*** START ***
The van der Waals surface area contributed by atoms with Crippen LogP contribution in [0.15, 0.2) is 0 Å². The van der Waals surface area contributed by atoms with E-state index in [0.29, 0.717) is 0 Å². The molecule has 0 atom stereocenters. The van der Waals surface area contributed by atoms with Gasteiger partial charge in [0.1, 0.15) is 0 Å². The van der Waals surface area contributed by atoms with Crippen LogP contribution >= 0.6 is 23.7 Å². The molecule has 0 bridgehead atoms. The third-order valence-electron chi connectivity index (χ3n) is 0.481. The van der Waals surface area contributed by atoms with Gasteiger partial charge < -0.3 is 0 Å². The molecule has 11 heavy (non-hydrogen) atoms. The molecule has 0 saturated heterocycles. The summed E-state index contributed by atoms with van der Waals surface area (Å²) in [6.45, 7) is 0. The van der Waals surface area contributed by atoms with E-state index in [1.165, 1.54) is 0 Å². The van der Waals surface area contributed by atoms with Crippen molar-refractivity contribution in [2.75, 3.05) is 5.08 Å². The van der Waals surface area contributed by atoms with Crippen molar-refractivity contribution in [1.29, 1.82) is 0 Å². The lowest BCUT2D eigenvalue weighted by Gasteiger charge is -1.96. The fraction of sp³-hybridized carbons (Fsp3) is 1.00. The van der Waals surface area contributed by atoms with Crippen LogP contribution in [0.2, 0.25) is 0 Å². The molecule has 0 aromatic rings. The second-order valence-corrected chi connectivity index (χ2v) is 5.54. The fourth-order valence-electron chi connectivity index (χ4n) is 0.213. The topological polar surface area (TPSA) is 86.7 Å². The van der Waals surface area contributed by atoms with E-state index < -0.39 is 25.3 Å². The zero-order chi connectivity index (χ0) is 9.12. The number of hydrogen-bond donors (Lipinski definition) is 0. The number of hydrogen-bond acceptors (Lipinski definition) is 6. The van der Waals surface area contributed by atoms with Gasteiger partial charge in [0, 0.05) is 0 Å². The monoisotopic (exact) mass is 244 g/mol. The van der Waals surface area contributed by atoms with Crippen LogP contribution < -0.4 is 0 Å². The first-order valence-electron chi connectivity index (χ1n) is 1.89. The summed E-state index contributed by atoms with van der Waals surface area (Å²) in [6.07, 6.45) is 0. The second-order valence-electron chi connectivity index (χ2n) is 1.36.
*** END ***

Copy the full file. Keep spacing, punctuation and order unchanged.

The van der Waals surface area contributed by atoms with Crippen LogP contribution in [0.15, 0.2) is 0 Å². The van der Waals surface area contributed by atoms with E-state index in [0.29, 0.717) is 0 Å². The molecule has 0 atom stereocenters. The van der Waals surface area contributed by atoms with Gasteiger partial charge in [0.1, 0.15) is 0 Å². The van der Waals surface area contributed by atoms with Crippen LogP contribution >= 0.6 is 23.7 Å². The molecule has 0 bridgehead atoms. The third-order valence-electron chi connectivity index (χ3n) is 0.481. The van der Waals surface area contributed by atoms with Gasteiger partial charge < -0.3 is 0 Å². The molecule has 11 heavy (non-hydrogen) atoms. The molecule has 0 saturated heterocycles. The summed E-state index contributed by atoms with van der Waals surface area (Å²) in [6.45, 7) is 0. The van der Waals surface area contributed by atoms with E-state index in [1.165, 1.54) is 0 Å². The van der Waals surface area contributed by atoms with Crippen molar-refractivity contribution in [2.75, 3.05) is 5.08 Å². The van der Waals surface area contributed by atoms with Crippen molar-refractivity contribution in [1.29, 1.82) is 0 Å². The lowest BCUT2D eigenvalue weighted by Gasteiger charge is -1.96. The fraction of sp³-hybridized carbons (Fsp3) is 1.00. The van der Waals surface area contributed by atoms with Crippen LogP contribution in [0.2, 0.25) is 0 Å². The molecule has 0 aromatic rings. The second-order valence-corrected chi connectivity index (χ2v) is 5.54. The fourth-order valence-electron chi connectivity index (χ4n) is 0.213. The topological polar surface area (TPSA) is 86.7 Å². The van der Waals surface area contributed by atoms with E-state index < -0.39 is 25.3 Å². The zero-order chi connectivity index (χ0) is 9.12. The number of hydrogen-bond donors (Lipinski definition) is 0. The number of hydrogen-bond acceptors (Lipinski definition) is 6. The van der Waals surface area contributed by atoms with Gasteiger partial charge in [0, 0.05) is 0 Å². The monoisotopic (exact) mass is 244 g/mol. The van der Waals surface area contributed by atoms with Crippen LogP contribution < -0.4 is 0 Å². The first-order valence-electron chi connectivity index (χ1n) is 1.89. The summed E-state index contributed by atoms with van der Waals surface area (Å²) in [6.07, 6.45) is 0. The second-order valence-electron chi connectivity index (χ2n) is 1.36.